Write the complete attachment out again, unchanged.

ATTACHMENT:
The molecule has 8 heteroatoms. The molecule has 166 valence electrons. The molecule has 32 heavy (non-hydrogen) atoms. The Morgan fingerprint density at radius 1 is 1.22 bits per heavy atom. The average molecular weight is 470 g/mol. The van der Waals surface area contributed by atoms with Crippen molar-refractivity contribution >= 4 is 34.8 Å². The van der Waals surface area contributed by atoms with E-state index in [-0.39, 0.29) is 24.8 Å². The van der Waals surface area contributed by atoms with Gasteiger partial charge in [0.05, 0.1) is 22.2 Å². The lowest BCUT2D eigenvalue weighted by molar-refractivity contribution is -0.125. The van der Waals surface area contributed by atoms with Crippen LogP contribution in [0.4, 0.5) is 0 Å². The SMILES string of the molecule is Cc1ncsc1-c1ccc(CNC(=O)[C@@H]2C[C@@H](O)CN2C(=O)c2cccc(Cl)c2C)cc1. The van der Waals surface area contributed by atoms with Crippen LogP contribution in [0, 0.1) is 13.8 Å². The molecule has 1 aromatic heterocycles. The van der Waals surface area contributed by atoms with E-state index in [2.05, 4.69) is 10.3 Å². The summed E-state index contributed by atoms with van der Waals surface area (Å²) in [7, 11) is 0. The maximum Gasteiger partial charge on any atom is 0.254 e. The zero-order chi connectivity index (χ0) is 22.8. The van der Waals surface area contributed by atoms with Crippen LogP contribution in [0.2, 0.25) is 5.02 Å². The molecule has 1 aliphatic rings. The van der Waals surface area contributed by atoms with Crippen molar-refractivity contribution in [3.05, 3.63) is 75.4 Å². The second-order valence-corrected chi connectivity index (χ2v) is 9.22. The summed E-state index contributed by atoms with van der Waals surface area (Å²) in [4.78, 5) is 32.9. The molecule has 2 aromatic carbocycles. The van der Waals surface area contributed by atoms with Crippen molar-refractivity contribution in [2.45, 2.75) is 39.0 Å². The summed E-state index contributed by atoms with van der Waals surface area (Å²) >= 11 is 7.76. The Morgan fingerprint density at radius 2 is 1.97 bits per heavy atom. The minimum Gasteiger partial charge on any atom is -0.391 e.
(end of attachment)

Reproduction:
The molecule has 8 heteroatoms. The molecule has 166 valence electrons. The molecule has 32 heavy (non-hydrogen) atoms. The Morgan fingerprint density at radius 1 is 1.22 bits per heavy atom. The average molecular weight is 470 g/mol. The van der Waals surface area contributed by atoms with Crippen molar-refractivity contribution >= 4 is 34.8 Å². The van der Waals surface area contributed by atoms with E-state index in [-0.39, 0.29) is 24.8 Å². The van der Waals surface area contributed by atoms with Gasteiger partial charge in [0.05, 0.1) is 22.2 Å². The lowest BCUT2D eigenvalue weighted by molar-refractivity contribution is -0.125. The van der Waals surface area contributed by atoms with Crippen LogP contribution in [0.4, 0.5) is 0 Å². The SMILES string of the molecule is Cc1ncsc1-c1ccc(CNC(=O)[C@@H]2C[C@@H](O)CN2C(=O)c2cccc(Cl)c2C)cc1. The van der Waals surface area contributed by atoms with Crippen LogP contribution in [0, 0.1) is 13.8 Å². The molecule has 1 aromatic heterocycles. The van der Waals surface area contributed by atoms with E-state index in [2.05, 4.69) is 10.3 Å². The summed E-state index contributed by atoms with van der Waals surface area (Å²) in [7, 11) is 0. The maximum Gasteiger partial charge on any atom is 0.254 e. The zero-order chi connectivity index (χ0) is 22.8. The van der Waals surface area contributed by atoms with Crippen LogP contribution in [0.2, 0.25) is 5.02 Å². The molecule has 1 aliphatic rings. The van der Waals surface area contributed by atoms with Crippen molar-refractivity contribution in [3.05, 3.63) is 75.4 Å². The second-order valence-corrected chi connectivity index (χ2v) is 9.22. The summed E-state index contributed by atoms with van der Waals surface area (Å²) in [4.78, 5) is 32.9. The molecule has 2 aromatic carbocycles. The van der Waals surface area contributed by atoms with Crippen molar-refractivity contribution in [2.45, 2.75) is 39.0 Å². The summed E-state index contributed by atoms with van der Waals surface area (Å²) >= 11 is 7.76. The Morgan fingerprint density at radius 2 is 1.97 bits per heavy atom. The minimum Gasteiger partial charge on any atom is -0.391 e.